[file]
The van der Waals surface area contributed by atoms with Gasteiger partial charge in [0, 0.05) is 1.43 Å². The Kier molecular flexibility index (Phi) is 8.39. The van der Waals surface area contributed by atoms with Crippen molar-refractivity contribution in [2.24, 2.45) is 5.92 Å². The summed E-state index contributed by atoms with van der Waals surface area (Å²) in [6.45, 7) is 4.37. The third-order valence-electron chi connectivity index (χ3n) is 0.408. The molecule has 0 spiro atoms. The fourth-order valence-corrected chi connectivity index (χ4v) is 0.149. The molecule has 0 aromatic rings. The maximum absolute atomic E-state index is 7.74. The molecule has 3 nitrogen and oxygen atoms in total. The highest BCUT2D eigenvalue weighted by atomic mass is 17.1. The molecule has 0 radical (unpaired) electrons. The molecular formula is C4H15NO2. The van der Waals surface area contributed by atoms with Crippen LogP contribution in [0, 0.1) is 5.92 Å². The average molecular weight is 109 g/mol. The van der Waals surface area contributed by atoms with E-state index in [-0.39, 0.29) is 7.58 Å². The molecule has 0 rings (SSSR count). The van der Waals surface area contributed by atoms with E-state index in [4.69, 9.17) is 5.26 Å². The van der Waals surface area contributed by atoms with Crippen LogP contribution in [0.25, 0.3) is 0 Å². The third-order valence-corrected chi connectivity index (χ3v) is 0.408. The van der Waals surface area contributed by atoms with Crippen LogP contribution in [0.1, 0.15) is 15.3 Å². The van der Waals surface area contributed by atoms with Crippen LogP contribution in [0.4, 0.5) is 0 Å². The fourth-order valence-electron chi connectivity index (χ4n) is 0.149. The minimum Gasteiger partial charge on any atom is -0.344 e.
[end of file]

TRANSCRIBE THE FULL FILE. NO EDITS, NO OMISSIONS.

The van der Waals surface area contributed by atoms with Gasteiger partial charge in [0, 0.05) is 1.43 Å². The Kier molecular flexibility index (Phi) is 8.39. The van der Waals surface area contributed by atoms with Crippen molar-refractivity contribution in [2.24, 2.45) is 5.92 Å². The summed E-state index contributed by atoms with van der Waals surface area (Å²) in [6.45, 7) is 4.37. The third-order valence-electron chi connectivity index (χ3n) is 0.408. The molecule has 0 spiro atoms. The fourth-order valence-corrected chi connectivity index (χ4v) is 0.149. The molecule has 0 aromatic rings. The maximum absolute atomic E-state index is 7.74. The molecule has 3 nitrogen and oxygen atoms in total. The highest BCUT2D eigenvalue weighted by atomic mass is 17.1. The molecule has 0 radical (unpaired) electrons. The molecular formula is C4H15NO2. The van der Waals surface area contributed by atoms with Crippen LogP contribution in [0, 0.1) is 5.92 Å². The average molecular weight is 109 g/mol. The van der Waals surface area contributed by atoms with E-state index in [-0.39, 0.29) is 7.58 Å². The molecule has 0 rings (SSSR count). The van der Waals surface area contributed by atoms with E-state index in [4.69, 9.17) is 5.26 Å². The van der Waals surface area contributed by atoms with Crippen LogP contribution in [0.25, 0.3) is 0 Å². The third-order valence-corrected chi connectivity index (χ3v) is 0.408. The van der Waals surface area contributed by atoms with Crippen LogP contribution in [0.1, 0.15) is 15.3 Å². The van der Waals surface area contributed by atoms with Crippen LogP contribution in [0.4, 0.5) is 0 Å². The fourth-order valence-electron chi connectivity index (χ4n) is 0.149. The minimum Gasteiger partial charge on any atom is -0.344 e.